This is in reference to stannous’s entry. I hope I’m not being defensive!

    Anyways, this site is one of the coolest things out there, and I really enjoy reading these comments, esp. considering the amount of drivel I have to sift through at other sites I like.

  25. Matt Zink Says:

    Sorry to load down this section with my b.s. opinions, but I loved David’s comments, listed above:
    “It’s one thing to trace what you see, but it is quite another to be able to give it life (reflections, texture, translucence, warmth, etc). In my opinion the best part of your lightbulb painting is NOT its exactness in shape, but rather the colors which make the screw really look metalic, and the bulb really look like glass.”

    Art in my opinion is not the ability to reproduce an image, but art is the ability to interpret what the artist sees using any ability, techniques, and meduim available. Therefore, using grids, PC projectors, overhead projectors, camera obscuras, or any of that stuff is not cheating.

    I think the project listed above is wonderful because it removes the myth that art is done by someone else for someone else – it makes art accessable to everyone.

    So again, back to the original intent of all my comments:
    Awesome project, awesome site!

  26. annieidson Says:

    First of all, there is no such thing as cheating in art. All that matters is the finished piece. There is, however such a thing as archivalness, or will the finished piece survive the test of the years. But this is probably more important to the artist who wishes to sell his/her work.

    Ooh, if you warp the grid when you lay it down on the canvas, you can make groovy warped-yet-realistic paintings, i bet…

    You’re right, one of the most famous uses of this technique is Hans Holein’s The Ambassadors. You’ll notice that oddly shaped object at the very front. This is actually an anamorphic drawing of a skull produced by gridding out a skull drawing and then redrawing on a distorted grid. If you look at the image at an oblique angle from the left hand side, you will see an un (or at least far less) distorted skull. This, of course is just one possible use of a distorted grid.

    Is it Art? Is Steve an artist? Who cares? Do you like the work and does Steve find painting a fulfilling activity. These are the important questions to ask.

  27. Gill Says:

    I like it. It looks real nice.

  28. Flerqy Says:

    Yay, I love this painting! So sparkly (in a metaphorical sense since it isn’t sparkly at all).

  29. Lilredkim1 Says:

    I enjoyed reading everyone’s comments. I was looking for a site talking about the professional use of “projectors”. A portrait of my niece is in progress and for the first time I’m using a projector. I’ve painted many portraits and suffered doing the drawing portion while in college learning and I’m truly out of practice since 98′.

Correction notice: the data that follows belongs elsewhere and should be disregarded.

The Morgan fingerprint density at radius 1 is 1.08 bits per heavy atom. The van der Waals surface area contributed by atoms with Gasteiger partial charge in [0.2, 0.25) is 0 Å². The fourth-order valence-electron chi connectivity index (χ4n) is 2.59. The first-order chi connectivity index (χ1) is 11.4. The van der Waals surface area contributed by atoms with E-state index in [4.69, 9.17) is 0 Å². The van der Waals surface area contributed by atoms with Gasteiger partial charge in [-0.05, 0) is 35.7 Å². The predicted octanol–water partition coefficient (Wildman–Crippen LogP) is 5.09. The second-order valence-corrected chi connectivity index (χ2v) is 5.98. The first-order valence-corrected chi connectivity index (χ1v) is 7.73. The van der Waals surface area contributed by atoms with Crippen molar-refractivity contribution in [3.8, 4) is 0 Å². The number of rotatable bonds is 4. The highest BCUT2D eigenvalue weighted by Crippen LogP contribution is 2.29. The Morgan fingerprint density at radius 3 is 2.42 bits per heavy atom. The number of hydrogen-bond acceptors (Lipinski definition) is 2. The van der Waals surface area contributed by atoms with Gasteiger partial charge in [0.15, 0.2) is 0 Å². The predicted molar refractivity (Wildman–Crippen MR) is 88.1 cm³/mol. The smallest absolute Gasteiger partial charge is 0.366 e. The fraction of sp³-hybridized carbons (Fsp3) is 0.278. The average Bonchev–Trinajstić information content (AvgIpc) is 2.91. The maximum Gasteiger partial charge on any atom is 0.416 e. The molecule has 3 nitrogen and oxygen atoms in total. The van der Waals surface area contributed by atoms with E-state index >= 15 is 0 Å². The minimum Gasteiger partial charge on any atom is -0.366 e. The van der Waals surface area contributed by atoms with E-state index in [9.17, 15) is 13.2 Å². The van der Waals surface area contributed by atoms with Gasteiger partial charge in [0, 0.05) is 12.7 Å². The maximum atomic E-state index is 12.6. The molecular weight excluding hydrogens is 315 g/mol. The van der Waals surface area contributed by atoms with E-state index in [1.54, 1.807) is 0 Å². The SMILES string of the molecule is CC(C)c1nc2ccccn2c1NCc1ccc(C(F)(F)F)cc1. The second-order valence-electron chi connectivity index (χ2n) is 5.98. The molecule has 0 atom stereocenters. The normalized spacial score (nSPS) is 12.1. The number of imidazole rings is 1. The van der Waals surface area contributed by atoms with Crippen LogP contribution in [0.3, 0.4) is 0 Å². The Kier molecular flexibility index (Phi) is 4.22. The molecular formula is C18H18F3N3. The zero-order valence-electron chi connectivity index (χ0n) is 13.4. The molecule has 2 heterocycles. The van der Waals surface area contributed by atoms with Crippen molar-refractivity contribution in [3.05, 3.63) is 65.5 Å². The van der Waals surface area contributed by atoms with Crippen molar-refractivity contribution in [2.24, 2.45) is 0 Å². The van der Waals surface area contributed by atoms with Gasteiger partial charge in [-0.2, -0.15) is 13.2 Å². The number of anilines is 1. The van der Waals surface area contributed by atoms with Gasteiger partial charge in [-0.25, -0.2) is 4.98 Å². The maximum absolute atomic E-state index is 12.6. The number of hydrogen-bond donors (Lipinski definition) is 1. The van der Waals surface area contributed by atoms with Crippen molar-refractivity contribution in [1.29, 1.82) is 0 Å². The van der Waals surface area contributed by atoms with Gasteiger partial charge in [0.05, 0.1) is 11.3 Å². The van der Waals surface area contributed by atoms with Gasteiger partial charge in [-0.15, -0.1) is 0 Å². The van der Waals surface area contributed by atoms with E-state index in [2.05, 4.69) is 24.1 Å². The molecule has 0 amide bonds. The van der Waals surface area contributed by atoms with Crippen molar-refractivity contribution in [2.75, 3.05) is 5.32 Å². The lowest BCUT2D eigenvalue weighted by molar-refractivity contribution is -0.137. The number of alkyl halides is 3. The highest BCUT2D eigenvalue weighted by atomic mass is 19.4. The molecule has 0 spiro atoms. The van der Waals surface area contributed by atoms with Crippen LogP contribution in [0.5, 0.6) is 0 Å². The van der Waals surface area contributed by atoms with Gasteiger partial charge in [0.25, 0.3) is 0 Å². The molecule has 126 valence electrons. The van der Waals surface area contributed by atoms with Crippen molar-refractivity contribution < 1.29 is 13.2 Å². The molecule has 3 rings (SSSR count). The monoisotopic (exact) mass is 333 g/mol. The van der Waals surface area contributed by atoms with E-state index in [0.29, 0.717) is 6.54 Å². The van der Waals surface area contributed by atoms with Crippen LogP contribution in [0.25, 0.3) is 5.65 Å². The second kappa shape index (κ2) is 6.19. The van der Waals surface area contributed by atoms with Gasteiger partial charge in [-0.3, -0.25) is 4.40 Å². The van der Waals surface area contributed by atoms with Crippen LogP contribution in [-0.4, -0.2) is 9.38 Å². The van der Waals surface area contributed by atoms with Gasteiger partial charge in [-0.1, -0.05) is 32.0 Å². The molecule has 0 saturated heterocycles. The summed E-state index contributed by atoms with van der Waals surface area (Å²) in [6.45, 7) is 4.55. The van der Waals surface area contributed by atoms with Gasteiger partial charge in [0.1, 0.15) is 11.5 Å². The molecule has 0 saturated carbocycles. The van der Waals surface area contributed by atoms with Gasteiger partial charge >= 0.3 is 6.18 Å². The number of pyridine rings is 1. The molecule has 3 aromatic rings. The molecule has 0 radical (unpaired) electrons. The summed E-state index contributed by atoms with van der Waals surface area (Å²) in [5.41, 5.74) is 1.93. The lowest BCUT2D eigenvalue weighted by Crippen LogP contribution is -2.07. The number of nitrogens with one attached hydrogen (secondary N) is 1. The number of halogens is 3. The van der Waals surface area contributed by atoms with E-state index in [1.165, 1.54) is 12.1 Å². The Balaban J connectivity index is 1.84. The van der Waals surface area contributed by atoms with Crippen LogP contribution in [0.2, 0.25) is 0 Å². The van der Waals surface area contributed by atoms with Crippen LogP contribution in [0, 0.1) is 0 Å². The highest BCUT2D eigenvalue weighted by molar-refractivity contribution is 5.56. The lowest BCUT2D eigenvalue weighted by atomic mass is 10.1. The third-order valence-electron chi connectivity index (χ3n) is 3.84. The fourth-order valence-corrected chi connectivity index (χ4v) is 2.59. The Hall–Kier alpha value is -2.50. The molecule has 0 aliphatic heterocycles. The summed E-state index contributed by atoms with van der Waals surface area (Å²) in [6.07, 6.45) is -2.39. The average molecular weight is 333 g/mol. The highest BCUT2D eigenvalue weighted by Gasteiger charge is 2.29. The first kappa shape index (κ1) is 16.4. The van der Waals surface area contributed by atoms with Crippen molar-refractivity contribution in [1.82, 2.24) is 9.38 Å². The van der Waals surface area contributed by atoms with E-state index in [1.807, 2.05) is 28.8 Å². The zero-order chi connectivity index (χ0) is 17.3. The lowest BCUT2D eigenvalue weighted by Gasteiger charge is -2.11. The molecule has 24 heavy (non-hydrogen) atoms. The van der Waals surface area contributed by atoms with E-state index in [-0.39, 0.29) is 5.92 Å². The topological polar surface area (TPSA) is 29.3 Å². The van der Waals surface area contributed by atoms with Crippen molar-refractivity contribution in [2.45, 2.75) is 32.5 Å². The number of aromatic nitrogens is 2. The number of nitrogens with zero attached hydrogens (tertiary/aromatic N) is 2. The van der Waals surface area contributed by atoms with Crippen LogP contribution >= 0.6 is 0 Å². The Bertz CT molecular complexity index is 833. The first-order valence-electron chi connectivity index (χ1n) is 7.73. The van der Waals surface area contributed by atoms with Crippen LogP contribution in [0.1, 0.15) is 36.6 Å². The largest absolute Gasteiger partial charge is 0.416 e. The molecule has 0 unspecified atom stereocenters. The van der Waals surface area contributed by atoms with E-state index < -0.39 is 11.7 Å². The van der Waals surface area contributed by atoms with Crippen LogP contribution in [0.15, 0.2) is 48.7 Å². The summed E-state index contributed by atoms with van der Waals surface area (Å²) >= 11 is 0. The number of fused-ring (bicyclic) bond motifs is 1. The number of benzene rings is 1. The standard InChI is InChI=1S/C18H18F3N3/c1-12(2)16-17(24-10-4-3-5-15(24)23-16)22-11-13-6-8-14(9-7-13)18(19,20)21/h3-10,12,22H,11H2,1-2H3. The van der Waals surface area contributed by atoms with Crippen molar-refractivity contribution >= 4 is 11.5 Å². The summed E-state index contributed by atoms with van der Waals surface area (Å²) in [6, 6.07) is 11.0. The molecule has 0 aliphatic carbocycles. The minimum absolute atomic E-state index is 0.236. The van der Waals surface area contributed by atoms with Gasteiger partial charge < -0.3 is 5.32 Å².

Learning how to draw “realistically” in college was my challange and I have done portraits in the past totally without the aid of a projector but I am really kind of ashamed of doing it in a way. My professors always looked down on it from what I remember and I was even a “snob” about drawing it freehand and being “above” projecting and griding. However, I suffered hours of painful drawing to get a person to look LIKE that person. It was hard and this alleviates the stress. I know if I want to I can DRAW without a projector. BUT WHY HAVE THE STRESS????

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  31. Robert Says:

    Years ago, I remember a contraption made out of thin sticks grumetted together in some manner whereby you would trace the subject (say on the left side of your table) using a pointer on that stick(stick “A”), and that stick would move another stick (stick “B”)that was grummeted to it that would move simultaneous to your tracing, and produce a larger image on the paper/canvas to your right. You could proportion the newly created copy by adjusting the grummets to different grummet holes on stick “B”. Does anyone remember this gadget?

  32. Anna Says:

    My dad says your a neo-post luddite. Its a pantagraph!

  33. Heather Says:

    Anna, anyone can make a pantagraph but NOT anyone can turn a gridded outline of a lightbulb into a work of art. If you don’t know anything about shading and color your finished product will look nothing like Steve’s rendering which in my opinion is a beautiful work of ART.

  34. Raiph Says:

    Hello… I came onto your site purely by chance. I was looking for the name of the device, which Anna provided for me, and that was a pantagraph. Thank you Anna and say hello to your dad for me, he sounds like a laugh. Thoroughly enjoyed the whole site and found it incredibly refreshing. Thank you

  35. http://www.vividads.com.au/ Says:

    This is in reference to stannous’s entry. I hope someone would not being defensive!

  36. LikeSoy Says:

    A quick way to practice the grid technique is to open up a picture you’d like to sketch/paint in photoshop and choose “show grid” from the “view” menu (I may be paraphrasing, don’t have it open right now).

    If you use a gridded notepad (or moleskine) … that much more handy.